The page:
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Ethyl Group

atoms carbon ethane atom

Ethyl group is the name given to the portion of an organic molecule that is derived from ethane by removal of a hydrogen atom (-CH2CH3). An ethyl group can be abbreviated in chemical structures as -Et. The ethyl group is one of the alkyl groups defined by dropping the -ane ending from the parent compound and replacing it with -yl. By this terminology, the ethyl group is derived from the parent alkane, ethane. Ethane has the molecular formula of CH3CH3. It is composed of two carbon atoms connected by a single bond, (C-C) and in turn, each carbon atom has three single bonds to hydrogen atoms (C-H). The ethyl group is the two carbon atom unit that is connected to a longer chain of carbon atoms or possibly a benzene ring.

Ethane is a gas at room temperature and burns very easily. The word ethane is derived from aithein, the Greek word for to blaze or to kindle. Ethane makes up about 15% of natural gas and can also be isolated from crude oil. It is used by industries for the production of ethylene and ethyl chloride.

Ethylene has the chemical formula of H2C=CH2 and is composed of two carbon atoms connected by a double bond (C=C), each carbon atom is also bonded to two hydrogen atoms (C-H). Ethylene is made by heating a mixture of steam and ethane to very high temperature. Ethylene is used in the manufacture of the polymer, polyethylene, which as the name implies, consists of many two carbon atom units linked into a long chain. Polyethylene is the clear wrap that is used in grocery stores and homes for wrapping and preserving food. Polyethylene can also be colored and coated onto wires for insulation. Ethylene is converted into ethylene oxide by the addition of an oxygen atom with oxygen gas. Ethylene oxide is mixed with gaseous chlorofluorocarbons to make a gas blend used to sterilize medical equipment and materials that are sent into outer space.

When ethane and chlorine are heated to high temperatures, they undergo a chemical reaction that results in the product, ethyl chloride (CH3CH2Cl). Ethyl chloride is an alkyl halide that has of one of the hydrogen atoms of ethane replaced by a chlorine atom. Ethyl chloride is commonly used as a substrate for the addition of an ethyl group on to a benzene ring or another organic chemical. For example, two ethyl chloride molecules are used to make an important ingredient in sleeping pills called barbital or 5,5-diethylbarbituric acid. When ethyl chloride is rubbed onto the skin, it causes the skin to become numb or to loose all feeling. This local anesthetic property of ethyl chloride is used by members of the medical community to stop pain when lancing of boils and giving injections.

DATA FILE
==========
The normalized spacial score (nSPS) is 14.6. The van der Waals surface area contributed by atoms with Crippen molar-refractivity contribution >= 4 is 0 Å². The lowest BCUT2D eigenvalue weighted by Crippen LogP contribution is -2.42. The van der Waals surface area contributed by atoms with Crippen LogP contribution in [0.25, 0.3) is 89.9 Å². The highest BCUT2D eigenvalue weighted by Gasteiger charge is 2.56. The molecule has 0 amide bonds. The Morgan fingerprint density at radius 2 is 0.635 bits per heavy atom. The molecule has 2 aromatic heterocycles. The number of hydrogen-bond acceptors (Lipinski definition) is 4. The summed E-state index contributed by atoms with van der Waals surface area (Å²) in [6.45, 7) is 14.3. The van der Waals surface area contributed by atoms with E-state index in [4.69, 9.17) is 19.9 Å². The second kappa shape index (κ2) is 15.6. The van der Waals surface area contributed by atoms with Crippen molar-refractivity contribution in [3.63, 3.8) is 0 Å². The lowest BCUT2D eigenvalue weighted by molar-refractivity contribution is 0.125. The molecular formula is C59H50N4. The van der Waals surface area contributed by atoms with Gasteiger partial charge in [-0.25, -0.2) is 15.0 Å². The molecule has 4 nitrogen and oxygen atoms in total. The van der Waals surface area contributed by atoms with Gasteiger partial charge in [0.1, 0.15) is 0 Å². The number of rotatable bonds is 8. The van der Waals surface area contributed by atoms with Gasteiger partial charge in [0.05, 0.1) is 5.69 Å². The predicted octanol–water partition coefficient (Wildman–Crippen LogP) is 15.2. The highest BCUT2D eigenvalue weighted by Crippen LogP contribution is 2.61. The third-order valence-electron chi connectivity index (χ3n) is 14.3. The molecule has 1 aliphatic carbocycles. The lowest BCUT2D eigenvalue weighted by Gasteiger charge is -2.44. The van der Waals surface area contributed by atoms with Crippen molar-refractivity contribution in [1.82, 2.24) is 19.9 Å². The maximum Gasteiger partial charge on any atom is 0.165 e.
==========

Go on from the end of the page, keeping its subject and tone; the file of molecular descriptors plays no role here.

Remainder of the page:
The incorporation of an ethyl group or chain of two carbon atoms into a molecule's structure can change the properties of the compound drastically. Butanoic acid is an acid composed of four carbon atoms. It is easily identified by its odor of rancid butter. When butanoic acid is converted into its ethyl ester, ethyl butyrate, it loses its disgusting smell. Ethyl butyrate has a broad spectrum of commercial applications from the perfume industry where it is routinely used for its rose fragrance to the food industry where its addition results in a natural pineapple flavor. Benzoic acid, another organic acid, is used as a food preservative because it does not interfere with the other flavors present. The corresponding ethyl ester of benzoic acid is ethyl benzoate. It is used as one of the primary ingredients of many kinds of fruit and berry flavored chewing gum. In the pharmaceutical industry, the addition of an ethyl group to a drug can have a profound effect on its properties. Barbital, or 5,5-diethylbarbituric acid, is used as a sedative and is a common component of many sleeping pills, whereas barbituric acid, the compound without the ethyl groups, has no calming or sleep inducing properties at all.

Resources

Books

Arctander, S. Perfume and Flavor Materials of Natural Origin. Elizabeth, NJ: S. Arctander, 1960.

Carey, Francis A. Organic Chemistry. New York: McGraw-Hill, 2002.

Kirk-Othmer. Encyclopedia of Chemical Technology. New York: Wiley, 1991.

KEY TERMS

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Ethane

—The molecule whose formula is CH3CH3 and is composed of two carbon atoms connected by a single bond, (C-C) and each carbon atom has three single bonds to hydrogen atoms (C-H).

Ethyl chloride

—The molecule whose chemical formula is CH3CH2Cl and is an alkyl halide that has of one of the hydrogen atoms of ethane replaced by a chlorine atom.

Ethyl group

—The portion of an organic molecule that is derived from ethane by removal of a hydrogen atom (-CH2CH3).

Ethylene

—The molecule whose chemical formula is H2C=CH2 and is composed of two carbon atoms connected by a double bond (C=C), each carbon atom is also bonded to two hydrogen atoms (C-H).

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